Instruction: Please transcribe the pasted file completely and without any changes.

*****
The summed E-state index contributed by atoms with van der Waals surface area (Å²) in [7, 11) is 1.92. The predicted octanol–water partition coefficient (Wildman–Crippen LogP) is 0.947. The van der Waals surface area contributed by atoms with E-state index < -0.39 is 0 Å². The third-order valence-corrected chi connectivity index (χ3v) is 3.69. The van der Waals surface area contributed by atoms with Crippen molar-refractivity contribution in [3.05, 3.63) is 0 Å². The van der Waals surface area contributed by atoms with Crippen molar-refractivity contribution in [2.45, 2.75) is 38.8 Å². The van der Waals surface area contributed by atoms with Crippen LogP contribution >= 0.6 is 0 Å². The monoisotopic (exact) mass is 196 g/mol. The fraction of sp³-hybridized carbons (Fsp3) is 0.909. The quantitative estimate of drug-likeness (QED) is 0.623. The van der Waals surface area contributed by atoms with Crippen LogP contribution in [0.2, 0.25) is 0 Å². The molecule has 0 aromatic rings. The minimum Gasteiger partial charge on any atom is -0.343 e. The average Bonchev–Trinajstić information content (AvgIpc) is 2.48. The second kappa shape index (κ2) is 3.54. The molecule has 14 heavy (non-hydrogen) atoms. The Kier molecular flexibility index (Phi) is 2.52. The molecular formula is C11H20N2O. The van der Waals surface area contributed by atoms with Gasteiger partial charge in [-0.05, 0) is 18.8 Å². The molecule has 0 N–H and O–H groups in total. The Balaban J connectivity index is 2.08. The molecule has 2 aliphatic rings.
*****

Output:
The summed E-state index contributed by atoms with van der Waals surface area (Å²) in [7, 11) is 1.92. The predicted octanol–water partition coefficient (Wildman–Crippen LogP) is 0.947. The van der Waals surface area contributed by atoms with E-state index < -0.39 is 0 Å². The third-order valence-corrected chi connectivity index (χ3v) is 3.69. The van der Waals surface area contributed by atoms with Crippen molar-refractivity contribution in [3.05, 3.63) is 0 Å². The van der Waals surface area contributed by atoms with Crippen molar-refractivity contribution in [2.45, 2.75) is 38.8 Å². The van der Waals surface area contributed by atoms with Crippen LogP contribution >= 0.6 is 0 Å². The monoisotopic (exact) mass is 196 g/mol. The fraction of sp³-hybridized carbons (Fsp3) is 0.909. The quantitative estimate of drug-likeness (QED) is 0.623. The van der Waals surface area contributed by atoms with Crippen LogP contribution in [0.2, 0.25) is 0 Å². The molecule has 0 aromatic rings. The minimum Gasteiger partial charge on any atom is -0.343 e. The average Bonchev–Trinajstić information content (AvgIpc) is 2.48. The second kappa shape index (κ2) is 3.54. The molecule has 14 heavy (non-hydrogen) atoms. The Kier molecular flexibility index (Phi) is 2.52. The molecular formula is C11H20N2O. The van der Waals surface area contributed by atoms with Gasteiger partial charge in [-0.05, 0) is 18.8 Å². The molecule has 0 N–H and O–H groups in total. The Balaban J connectivity index is 2.08. The molecule has 2 aliphatic rings.